4 out of 4 stars
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Create the Life You Want by Raymond Gerson is not your average self-help book. It is a guide that takes the reader’s hand and leads them through an evaluation of their own life. Through this inward journey of discovery, the reader can expect to glean a new understanding of their passions and the obstacles standing in their way. As Gerson, an experienced career- and life-counselor, puts it: “an outer search is more effective when combined with making changes from the inside out.” Create the Life You Want covers topics including the search for the perfect career, how to overcome fear, finding love, and the value of mentorship—and all of this starts from a place of introspection. Each chapter ends with a summary of the key takeaways, and a few questions to drive further meditation on the topics.
These end-of-chapter lists were my favorite part of the book. It signified to me that Gerson possessed a clear picture of the important parts of his writing and that he was not afraid to reiterate them to maximize the readers’ understanding. The questions were truly a springboard from which a whole separate conversation—an internal one between the reader and themselves—could take place. Create the Life You Want is not a long book, but it is packed full of valuable advice and tools to use beyond the pages of this text.
Another positive aspect of the book was the balance between personal anecdotes and professional advice. As mentioned previously, the book is not long, and so Gerson makes each story count. He also cites multiple studies that support his various claims, giving the whole text a well-rounded feel.
A section of the book I could do without was in one of the later chapters when Gerson was describing how our thoughts and words can affect our self-image. He cited a study that suggested ice crystal appearance could be altered by speaking “positive” or “negative” expressions during crystal formation, and insinuated that heavy metal and rap music are “negative” expressions that resulted in “grotesque crystals.” This study seemed unreliable and biased to me, and I was disappointed by the faith Gerson seemed to put behind it. The other studies Gerson cited seemed to fit into the text much more fluidly, making this particular one stand out as a negative point.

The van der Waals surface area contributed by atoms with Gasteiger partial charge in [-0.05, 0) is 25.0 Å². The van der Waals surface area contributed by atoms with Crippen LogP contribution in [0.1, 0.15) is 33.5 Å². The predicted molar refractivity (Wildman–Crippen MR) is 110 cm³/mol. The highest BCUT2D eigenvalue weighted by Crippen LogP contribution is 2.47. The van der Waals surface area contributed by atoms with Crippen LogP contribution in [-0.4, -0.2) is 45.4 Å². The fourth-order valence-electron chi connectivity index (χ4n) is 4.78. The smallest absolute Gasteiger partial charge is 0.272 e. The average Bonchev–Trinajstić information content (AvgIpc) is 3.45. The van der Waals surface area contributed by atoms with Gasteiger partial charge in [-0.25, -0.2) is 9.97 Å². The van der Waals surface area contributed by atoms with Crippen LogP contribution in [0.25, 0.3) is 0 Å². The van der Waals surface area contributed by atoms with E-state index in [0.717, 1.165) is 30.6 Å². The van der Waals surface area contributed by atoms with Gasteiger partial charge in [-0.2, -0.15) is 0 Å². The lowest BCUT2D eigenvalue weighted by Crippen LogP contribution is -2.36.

I would recommend this book to adults young and old. While it may seem on the surface like a text meant for younger people searching for a new job or just starting their career journey, there are plenty of lessons that remain applicable regardless of age. In fact, one of Gerson’s main messages is that it is never too late to find true love.
I rate this book 4 out of 4 stars for the incredible density of valuable content. There were a couple of very minor spelling errors, but I did not find the message of the book to be affected. I will certainly be re-visiting this book in the future to help guide my own life choices. I will especially look over the end-of-chapter questions, which I found to be a truly clever way of personalizing the experience for each reader.
Create the Life You Want
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